Ancient cave paintings in Africa, Southern Europe, and India are the earliest records of human history and they all show people taking honey and wax from wild bees. Unfortunately, to satisfy their sweet tooth, those early humans usually destroyed the bees and their hives.
Did you know that along with mummies found in ancient Egyptian tombs, archaeologists discovered jars of honey? By the time the pyramids were built, humans realized that if they provided the bees with a hive and looked after them, they could share the honey and wax without destroying the colony.
In those early days of beekeeping, hives were made of clay or woven grass. Even back then, beekeepers had to wear protective clothing with masks of woven reeds.
Romans learned beekeeping techniques from the lands they conquered and spread that knowledge throughout their empire. They used honey for food and medicines while wax was used for fuel and cosmetics. The large gardens and orchards of the monasteries across Europe became big beekeeping centers called apiaries – from the Latin word apis meaning “bee”. The bees helped to pollinate the garden crops and fruit. When Europeans crossed the Atlantic to settle in the Americas, they took their beekeeping technology with them.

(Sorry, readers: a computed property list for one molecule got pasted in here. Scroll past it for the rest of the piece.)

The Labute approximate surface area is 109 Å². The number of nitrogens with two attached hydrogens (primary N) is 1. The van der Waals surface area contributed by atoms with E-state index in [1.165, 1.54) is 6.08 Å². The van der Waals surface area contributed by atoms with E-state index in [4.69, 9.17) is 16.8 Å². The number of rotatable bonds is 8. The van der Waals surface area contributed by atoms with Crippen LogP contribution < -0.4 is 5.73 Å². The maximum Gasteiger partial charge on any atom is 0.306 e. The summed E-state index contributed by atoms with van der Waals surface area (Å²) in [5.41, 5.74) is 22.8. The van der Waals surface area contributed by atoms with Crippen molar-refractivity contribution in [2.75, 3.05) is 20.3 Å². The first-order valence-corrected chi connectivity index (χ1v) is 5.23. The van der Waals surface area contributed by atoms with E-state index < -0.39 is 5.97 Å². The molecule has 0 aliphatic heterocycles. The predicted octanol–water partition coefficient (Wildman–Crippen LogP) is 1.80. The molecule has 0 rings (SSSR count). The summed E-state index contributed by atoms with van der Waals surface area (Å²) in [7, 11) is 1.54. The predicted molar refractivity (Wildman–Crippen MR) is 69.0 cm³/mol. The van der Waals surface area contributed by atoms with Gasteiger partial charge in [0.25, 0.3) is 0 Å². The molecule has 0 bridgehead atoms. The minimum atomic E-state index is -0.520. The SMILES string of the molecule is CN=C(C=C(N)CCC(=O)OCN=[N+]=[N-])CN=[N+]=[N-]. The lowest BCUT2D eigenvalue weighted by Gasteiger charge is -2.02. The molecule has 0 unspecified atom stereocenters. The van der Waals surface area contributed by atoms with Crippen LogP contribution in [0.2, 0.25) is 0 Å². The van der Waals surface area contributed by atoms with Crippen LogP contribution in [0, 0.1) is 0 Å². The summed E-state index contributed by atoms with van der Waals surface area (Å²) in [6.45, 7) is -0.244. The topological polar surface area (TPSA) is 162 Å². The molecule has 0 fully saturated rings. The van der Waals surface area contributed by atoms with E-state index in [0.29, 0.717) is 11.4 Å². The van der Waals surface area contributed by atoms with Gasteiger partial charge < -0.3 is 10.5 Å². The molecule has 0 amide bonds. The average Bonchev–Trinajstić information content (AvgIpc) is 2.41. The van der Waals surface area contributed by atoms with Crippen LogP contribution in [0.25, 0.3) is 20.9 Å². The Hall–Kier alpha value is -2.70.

Around the time of the American Civil War, hives began to change into what we now know of as a Langstroth Hive. Invented by L L Langstroth, these hives were created with the knowledge that bees like to move through spaces of 3/8-inches. Any more space, and a bee will fill it with wax comb, any less, and it gets stuck together with propolis. The Langstroth hive has removable frames that allow a beekeeper to remove them from the hive, without damaging it.
With the ability to safely remove comb from the hive, the beekeeper can then put the frame into an extraction device that spins the honey out of the comb, without damaging the delicate wax comb. The comb can then be put back into the hive for the bees to re-use. Since it takes over 5 pounds of honey to create a single frame of wax, it allows the bees to focus on creating honey and rearing brood, instead of creating new comb.